Second, Jesus makes an interesting point when He says that “Therefore, whoever breaks one of the least of these commandments and teaches others to do so will be called least in the Kingdom of heaven”. He did not say that those who break a commandment will be condemned. Rather they will simply be called least, albeit still in the Kingdom of heaven, where the last is supposed to come first. How do we square this circle? The key to understanding this seeming conundrum lies in mercy.

While Jesus makes clear that breaking the commandments is an act of sin, He does not condemn the sinner. As always, the hope of salvation and forgiveness is held out, like an olive branch from God Himself. For those of us who have sinned (it is safe to say that all of us fall into this category, unless you are reading this from heaven – in which case, please pray for me), Jesus is telling us that there is space in Heaven for us still.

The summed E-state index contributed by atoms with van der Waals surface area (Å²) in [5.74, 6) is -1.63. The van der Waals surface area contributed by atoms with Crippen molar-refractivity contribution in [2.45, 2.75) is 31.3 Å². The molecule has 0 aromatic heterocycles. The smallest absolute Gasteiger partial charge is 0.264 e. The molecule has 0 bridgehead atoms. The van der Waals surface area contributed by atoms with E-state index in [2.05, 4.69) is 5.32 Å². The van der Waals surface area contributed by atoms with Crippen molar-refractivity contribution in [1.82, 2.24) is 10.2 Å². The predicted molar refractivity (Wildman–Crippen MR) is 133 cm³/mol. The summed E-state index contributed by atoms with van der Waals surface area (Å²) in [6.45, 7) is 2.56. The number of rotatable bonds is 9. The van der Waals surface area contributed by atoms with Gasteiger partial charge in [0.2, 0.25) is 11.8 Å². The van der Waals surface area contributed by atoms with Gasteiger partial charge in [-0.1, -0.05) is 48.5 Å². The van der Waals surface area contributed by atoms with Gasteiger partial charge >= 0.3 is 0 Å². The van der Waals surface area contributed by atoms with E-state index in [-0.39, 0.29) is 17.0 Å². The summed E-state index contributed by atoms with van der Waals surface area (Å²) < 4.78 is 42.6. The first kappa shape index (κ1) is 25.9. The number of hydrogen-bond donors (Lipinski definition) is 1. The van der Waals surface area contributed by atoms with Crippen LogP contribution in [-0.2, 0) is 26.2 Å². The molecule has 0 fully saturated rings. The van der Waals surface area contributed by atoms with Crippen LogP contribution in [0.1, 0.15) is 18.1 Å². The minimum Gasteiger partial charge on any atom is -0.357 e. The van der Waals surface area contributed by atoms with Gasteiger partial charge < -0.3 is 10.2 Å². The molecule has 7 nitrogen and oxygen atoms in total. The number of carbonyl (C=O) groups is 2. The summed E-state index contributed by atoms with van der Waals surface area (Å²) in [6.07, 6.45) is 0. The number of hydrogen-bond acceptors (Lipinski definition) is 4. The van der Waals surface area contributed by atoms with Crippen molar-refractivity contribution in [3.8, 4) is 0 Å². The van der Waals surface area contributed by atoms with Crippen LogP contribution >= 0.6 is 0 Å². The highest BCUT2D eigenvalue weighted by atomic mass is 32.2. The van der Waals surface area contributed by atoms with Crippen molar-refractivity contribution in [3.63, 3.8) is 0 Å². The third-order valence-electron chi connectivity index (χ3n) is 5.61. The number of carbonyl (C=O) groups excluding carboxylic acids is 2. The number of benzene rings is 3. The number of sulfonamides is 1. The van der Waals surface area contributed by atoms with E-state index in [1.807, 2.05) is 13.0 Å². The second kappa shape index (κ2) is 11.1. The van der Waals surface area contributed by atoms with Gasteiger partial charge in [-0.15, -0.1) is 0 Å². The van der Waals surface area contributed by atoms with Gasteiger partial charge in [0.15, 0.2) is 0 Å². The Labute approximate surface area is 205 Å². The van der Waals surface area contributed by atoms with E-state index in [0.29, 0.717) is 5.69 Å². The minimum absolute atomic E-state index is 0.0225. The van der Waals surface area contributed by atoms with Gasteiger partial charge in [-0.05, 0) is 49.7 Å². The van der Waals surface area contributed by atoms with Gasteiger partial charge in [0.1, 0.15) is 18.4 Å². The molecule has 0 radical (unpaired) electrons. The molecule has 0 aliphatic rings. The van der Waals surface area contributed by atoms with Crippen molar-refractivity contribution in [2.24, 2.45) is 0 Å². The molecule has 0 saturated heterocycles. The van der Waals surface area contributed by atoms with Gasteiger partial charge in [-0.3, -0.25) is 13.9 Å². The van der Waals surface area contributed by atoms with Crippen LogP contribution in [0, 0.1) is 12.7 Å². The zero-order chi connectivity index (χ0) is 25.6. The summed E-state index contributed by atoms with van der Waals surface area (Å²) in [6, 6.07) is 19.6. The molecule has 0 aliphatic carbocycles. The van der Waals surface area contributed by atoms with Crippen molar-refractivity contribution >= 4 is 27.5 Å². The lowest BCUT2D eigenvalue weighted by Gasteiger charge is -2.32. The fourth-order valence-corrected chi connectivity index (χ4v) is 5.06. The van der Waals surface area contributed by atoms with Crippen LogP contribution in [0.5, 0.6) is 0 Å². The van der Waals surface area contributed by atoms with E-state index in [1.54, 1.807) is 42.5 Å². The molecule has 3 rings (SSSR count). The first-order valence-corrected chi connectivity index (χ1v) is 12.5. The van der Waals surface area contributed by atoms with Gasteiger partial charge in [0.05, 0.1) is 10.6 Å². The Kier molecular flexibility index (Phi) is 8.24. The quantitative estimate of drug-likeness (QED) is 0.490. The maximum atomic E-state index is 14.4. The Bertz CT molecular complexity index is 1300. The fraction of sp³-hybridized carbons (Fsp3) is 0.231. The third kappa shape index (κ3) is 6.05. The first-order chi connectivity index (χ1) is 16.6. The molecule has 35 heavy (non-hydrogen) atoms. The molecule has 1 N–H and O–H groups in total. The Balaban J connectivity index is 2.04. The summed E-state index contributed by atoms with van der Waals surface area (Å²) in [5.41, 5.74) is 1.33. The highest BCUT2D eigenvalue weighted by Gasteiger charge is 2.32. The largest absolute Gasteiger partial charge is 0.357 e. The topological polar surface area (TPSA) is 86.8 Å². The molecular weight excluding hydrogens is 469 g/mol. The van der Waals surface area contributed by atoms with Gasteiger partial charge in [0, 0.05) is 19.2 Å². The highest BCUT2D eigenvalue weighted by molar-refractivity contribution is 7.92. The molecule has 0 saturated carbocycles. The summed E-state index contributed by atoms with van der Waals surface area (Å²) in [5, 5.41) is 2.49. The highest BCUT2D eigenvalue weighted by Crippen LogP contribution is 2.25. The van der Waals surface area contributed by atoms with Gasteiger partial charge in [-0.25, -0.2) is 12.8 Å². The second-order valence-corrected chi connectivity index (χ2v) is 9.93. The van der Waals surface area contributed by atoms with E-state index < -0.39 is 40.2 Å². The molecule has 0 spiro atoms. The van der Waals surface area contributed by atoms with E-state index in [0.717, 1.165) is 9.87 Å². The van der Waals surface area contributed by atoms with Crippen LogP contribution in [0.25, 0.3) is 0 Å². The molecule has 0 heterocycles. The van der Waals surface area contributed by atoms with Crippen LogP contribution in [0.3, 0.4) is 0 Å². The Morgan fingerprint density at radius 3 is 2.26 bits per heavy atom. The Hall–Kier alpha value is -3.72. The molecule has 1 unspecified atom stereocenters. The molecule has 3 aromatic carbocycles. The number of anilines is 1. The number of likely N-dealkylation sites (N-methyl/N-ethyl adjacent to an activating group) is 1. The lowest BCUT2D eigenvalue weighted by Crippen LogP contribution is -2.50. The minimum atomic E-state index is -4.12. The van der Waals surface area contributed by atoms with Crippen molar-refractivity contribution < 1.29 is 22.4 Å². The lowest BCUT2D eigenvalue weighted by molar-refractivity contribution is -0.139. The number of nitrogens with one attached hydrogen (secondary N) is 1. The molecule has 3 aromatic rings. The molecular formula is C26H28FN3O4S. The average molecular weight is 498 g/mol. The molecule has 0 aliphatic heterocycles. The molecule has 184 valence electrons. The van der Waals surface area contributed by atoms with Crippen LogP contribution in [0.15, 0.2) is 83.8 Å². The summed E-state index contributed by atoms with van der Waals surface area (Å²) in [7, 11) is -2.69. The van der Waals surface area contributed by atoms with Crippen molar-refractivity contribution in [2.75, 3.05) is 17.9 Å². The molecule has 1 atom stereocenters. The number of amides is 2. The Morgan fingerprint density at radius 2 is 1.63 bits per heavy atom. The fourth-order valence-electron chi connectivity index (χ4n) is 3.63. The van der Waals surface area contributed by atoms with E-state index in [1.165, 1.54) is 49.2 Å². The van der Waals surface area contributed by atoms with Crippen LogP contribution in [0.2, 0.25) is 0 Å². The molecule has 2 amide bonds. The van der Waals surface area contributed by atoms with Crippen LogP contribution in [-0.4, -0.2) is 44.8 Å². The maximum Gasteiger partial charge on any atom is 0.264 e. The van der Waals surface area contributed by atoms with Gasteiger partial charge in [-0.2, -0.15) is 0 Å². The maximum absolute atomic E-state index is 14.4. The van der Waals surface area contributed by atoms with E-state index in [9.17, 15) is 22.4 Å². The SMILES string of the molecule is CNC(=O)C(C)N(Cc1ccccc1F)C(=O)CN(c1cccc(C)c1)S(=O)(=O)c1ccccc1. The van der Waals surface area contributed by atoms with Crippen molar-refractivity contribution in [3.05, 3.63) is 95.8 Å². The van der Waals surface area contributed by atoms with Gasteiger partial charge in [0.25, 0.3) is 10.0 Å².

There is space in Heaven for us. There is no greater assurance of God’s love for His children, no greater cause for hope than the gates of Heaven left open to us always. All we need to do is to take a step towards those pearly gates, and that first step is to repent – to repent for our sins and seek the Lord’s forgiveness. As Jesus promised, He has come not to abolish, but to fulfil. He was not simply talking about the commandments. He has also come not to abolish us, we who have sinned so woefully, but to fulfil our destiny as children of God and co-heirs of the Kingdom of Heaven.

(Today’s Oxygen by Jacob Woo)

Prayer: Lord, we pray for Your forgiveness, for in the depths of our hearts, we are sorrowful for all the times that we have let You down. But we are weak, often even too weak to admit our failings. We pray for your love and patience.